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The Arts Council of Wales has said it won’t fund projects that don’t budget minimum pay rates for artists. We asked the other councils why they aren’t doing the same.
The funder has warned organisations seeking annual funding that they must demonstrate what they would deliver “should you receive a lower level of funding”.
Dedicated arts and health co-ordinators, together with a commitment to measure impact, are pushing culture into the mainstream of the country’s health policy, writes Nesta Lloyd-Jones.
The agency has said it will not fund applications that don’t commit to paying artists union minimum rates “at the very least”.
The funder says it will raise the cap on small grants from £5,000 to £10,000 and consider raising the £30,000 cap on larger applications.
Many entry-level roles in the arts are taken by overqualified graduates, but a project in Wales is opening up opportunities to those most suited to them, says Sarah Mair Hughes.
Community-run organisations are planning “visonary and radical alternatives” as they search for a sustainable way forward amid growing gentrification.
A new project will investigate new ideas for how the arts can play an “impactful and sustainable” role in health and wellbeing.
Details of Welsh Government proposals for embedding the arts in the new curriculum have been put out to consultation prior to being adopted for all primary students in 2022, and rolled out for all students aged 3-16 by 2026.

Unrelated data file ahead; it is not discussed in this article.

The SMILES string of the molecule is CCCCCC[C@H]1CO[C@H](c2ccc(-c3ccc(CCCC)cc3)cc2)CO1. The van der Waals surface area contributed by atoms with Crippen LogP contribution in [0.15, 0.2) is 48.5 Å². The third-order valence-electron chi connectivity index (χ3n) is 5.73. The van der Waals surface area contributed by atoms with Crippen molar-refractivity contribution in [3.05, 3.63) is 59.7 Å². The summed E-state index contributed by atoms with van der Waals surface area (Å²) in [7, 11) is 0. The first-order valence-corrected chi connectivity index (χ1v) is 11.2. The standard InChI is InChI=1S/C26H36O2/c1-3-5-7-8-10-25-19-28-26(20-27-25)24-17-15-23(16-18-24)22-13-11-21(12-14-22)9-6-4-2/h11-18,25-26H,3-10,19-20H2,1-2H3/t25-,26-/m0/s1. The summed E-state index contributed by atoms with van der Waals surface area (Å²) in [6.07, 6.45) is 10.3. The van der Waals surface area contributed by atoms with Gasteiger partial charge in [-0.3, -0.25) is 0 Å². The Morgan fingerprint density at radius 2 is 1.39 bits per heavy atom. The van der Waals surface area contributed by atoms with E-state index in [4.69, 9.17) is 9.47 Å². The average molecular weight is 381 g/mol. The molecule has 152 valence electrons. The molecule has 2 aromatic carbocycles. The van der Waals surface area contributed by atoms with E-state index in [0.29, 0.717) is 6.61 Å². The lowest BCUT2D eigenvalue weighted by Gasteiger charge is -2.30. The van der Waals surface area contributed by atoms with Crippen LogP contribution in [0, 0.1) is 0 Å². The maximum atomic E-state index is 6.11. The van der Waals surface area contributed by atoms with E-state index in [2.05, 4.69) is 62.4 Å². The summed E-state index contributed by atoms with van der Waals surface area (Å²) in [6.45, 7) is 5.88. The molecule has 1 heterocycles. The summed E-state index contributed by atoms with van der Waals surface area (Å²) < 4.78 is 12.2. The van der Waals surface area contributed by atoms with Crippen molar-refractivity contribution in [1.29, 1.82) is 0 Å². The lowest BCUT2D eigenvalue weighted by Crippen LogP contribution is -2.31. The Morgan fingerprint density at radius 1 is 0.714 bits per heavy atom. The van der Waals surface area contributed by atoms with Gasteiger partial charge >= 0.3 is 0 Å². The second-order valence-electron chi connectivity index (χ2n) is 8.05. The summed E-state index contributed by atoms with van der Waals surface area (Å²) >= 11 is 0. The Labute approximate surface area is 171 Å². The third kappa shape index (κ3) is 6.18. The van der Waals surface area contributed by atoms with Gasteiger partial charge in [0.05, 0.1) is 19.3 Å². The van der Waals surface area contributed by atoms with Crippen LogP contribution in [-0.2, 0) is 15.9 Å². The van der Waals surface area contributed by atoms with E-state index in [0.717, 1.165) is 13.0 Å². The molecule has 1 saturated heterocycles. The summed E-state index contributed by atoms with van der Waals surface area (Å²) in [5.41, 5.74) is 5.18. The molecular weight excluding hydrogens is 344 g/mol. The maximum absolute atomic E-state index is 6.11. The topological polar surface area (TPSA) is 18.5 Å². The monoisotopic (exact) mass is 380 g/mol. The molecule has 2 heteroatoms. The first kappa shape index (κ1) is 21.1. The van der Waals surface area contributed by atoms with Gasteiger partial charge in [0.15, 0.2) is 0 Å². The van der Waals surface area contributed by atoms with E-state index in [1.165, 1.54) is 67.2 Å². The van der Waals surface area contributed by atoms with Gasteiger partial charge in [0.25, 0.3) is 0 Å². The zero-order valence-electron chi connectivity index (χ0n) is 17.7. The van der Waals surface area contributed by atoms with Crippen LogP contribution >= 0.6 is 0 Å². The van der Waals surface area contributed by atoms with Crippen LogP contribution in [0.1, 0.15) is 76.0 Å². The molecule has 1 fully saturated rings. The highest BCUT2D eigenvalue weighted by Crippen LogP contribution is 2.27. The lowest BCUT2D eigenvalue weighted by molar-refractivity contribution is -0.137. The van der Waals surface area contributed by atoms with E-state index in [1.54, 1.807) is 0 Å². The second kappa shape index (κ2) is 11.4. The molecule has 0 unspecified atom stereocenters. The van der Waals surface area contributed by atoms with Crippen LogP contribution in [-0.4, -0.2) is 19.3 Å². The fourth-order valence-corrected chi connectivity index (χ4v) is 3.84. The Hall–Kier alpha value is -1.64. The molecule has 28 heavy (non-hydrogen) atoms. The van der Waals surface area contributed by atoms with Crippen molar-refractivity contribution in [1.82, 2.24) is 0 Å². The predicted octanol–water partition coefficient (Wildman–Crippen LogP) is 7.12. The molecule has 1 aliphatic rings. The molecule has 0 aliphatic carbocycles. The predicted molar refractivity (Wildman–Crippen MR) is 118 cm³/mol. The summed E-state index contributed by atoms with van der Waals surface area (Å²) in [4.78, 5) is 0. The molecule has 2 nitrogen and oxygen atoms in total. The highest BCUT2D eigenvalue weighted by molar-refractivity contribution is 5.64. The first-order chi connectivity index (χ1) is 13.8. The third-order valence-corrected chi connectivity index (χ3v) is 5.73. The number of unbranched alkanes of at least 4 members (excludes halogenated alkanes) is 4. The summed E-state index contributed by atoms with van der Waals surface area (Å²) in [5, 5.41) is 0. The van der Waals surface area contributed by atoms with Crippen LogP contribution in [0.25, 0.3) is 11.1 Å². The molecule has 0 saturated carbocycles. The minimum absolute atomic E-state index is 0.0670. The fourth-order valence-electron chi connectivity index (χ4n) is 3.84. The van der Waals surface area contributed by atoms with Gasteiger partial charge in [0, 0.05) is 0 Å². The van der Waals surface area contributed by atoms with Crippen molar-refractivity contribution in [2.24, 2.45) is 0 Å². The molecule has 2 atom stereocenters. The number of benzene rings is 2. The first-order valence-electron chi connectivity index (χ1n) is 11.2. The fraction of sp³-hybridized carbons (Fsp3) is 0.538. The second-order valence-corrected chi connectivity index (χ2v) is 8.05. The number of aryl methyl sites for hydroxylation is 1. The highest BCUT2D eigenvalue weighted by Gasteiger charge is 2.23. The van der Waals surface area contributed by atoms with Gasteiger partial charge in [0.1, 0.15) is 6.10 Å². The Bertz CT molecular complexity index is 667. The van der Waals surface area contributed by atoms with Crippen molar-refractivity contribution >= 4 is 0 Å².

A new report reveals the impact of Wales’ arts-based creative learning programme as it enters its final year of funding.
Settling scores, creating stories and taking risks - Gary Lagden saw many parallels between the worlds of theatre and rugby. But would these communities themselves agree?
The national funder’s latest international strategy sets out ambitions to showcase Wales’ artists on a global stage and use culture to bring communities together.
In Wales, people living with dementia, and their carers, are being offered fiction as well as self-help books to help them manage the condition, explains Debbie Hicks.
Jo Marsh and Sarah Featherstone explain how relocating Wrexham’s art gallery to a market and parking complex has helped make the arts a part of people’s everyday lives.
At the heart of its new 5-year Corporate Plan is a commitment to ensuring diversity among those it funds, and to improving the financial resilience of both arts organisations and individual artists.
A British Council Wales report says that “small adjustments to the current system will not yield the necessary major changes”.
A training programme in Wales is helping teachers create environments of "constructive chaos" that their pupils can thrive in, reports David Baxter.
Since moving its box office system to the cloud, the Royal Welsh College of Music and Drama has increased online sales and started taking online donations, says Paul McGuinness.
Keen to maintain a connection between Wales and Germany after Brexit, British Council Wales organised a week-long performing arts festival in Dresden. Rebecca Gould tells the story.
Plans to distribute £5m to good causes have been frustrated by the collapse of Loteri Cymru, which failed to attract sufficient lottery players.